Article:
The first thing you need to do when choosing a wedding photographer is narrow down a shortlist – handily, we’ve got eight easy steps to doing just that you can follow.
Next you’ll want to meet a few in person to discuss what you want, find out more about their work, and decide whether you gel with them. To help, we’ve come up with a list of 32 questions to ask your wedding photographer which will help you determine if they’re right before you book.
You’ll see at the end we have a section of questions to ask yourself. That’s because they’ll be spending 8+ hours with you on one of the most important days of your life so how well you get along and communicate with them is paramount. Your first meeting with your photographer is as much about personality as it is expertise.
Here are the questions to ask your photographer will which ensure you find the perfect one. We’ve turned them into a PDF you can print out to take with you to meetings with potential photographers too.
Image: CPLavery Photography
1. Do You Have My Date Available?
An obvious question, you’d think, but photographers can get booked up 12-18 months in advance. Ask in your initial enquiry email if the date is available and double check when you see them that someone hasn’t reserved that date. Check with them how far in advance you’d need to secure them with a deposit.
2. How Long Have You Been Working as a Wedding Photographer?
Weddings are a uniquely busy, hectic event. A photographer needs experience working in weddings to have mastered capturing all the standard shots and candid moments you’ll want to see while getting ready and during the ceremony, drinks reception, wedding breakfast, speeches, first dance, cake cutting and more. It really is a non-stop event and a photographer who’s been doing it for a couple of years will know exactly where to be and when.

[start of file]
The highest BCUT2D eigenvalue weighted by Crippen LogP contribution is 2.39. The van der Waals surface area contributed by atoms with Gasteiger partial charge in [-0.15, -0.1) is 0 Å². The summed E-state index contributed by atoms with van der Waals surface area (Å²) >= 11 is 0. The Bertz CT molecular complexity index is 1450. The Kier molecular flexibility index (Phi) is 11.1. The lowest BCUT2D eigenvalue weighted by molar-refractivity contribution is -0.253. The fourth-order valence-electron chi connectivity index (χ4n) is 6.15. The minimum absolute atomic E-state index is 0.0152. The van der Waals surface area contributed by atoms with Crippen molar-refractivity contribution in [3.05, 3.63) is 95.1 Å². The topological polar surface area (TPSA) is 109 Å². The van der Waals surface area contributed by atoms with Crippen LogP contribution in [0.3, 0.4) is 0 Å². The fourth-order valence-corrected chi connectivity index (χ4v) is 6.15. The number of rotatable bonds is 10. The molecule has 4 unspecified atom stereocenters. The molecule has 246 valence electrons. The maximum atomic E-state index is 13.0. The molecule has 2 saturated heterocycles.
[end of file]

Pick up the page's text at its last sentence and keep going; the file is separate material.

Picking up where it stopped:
This doesn’t mean you can’t choose someone new to the wedding business, but know that in photography, you get what you pay for.
3. How Many Weddings Do You Shoot a Year?
This can help you work out if it’s a weekend job or their full-time business. Don’t dismiss a photographer if it’s not what they do full-time, but be aware that editing your photos is a long process, so you might not get your images back as quickly or they might not be retouched to the level you’d like.
That said, a very experienced photographer can be more selective with their weddings as they’re in high demand, but you’ll know this from asking how long they’ve been in the industry.
4. Can I See Some Full Wedding Albums? Are All the Images Yours? How Recent Are They?
You’ll get a feel for their style from looking at the portfolio on their website, but these will only be a highlight reel. To really see if you like a photographer’s work, you’ll want to look through a whole album. This will tell you if they capture the story of the day, if you like how they take photos in different lighting conditions, and if they’re consistent with their quality and style. You’ll want the albums to be recent and to be seeing the photos your photographer took, not someone from the same agency as them or a second shooter.
Ask yourself: is the composition right in all the photos? Have they caught important shots like the first moment you see each other and your parents’ faces as you walk down the aisle? Do the photos shows the right details, e.g. are the faces clear and the background not too distracting? Are the photos flattering? Does everyone look relaxed? Is there a good mixture of group shots with portraits and casual shots?
5. Have You Worked at Our Venue Before? If Not, Will You Visit Beforehand?
Again, not a deal breaker, but if a photographer has worked at your venue before they’ll have experience of the lighting and the venue layout. They’ll already have scouted out where to take you off for your couple photos and the best spots to take photos when the night draws in. Even better, you’ll be able to see a whole albums worth of pictures they’ve taken there before!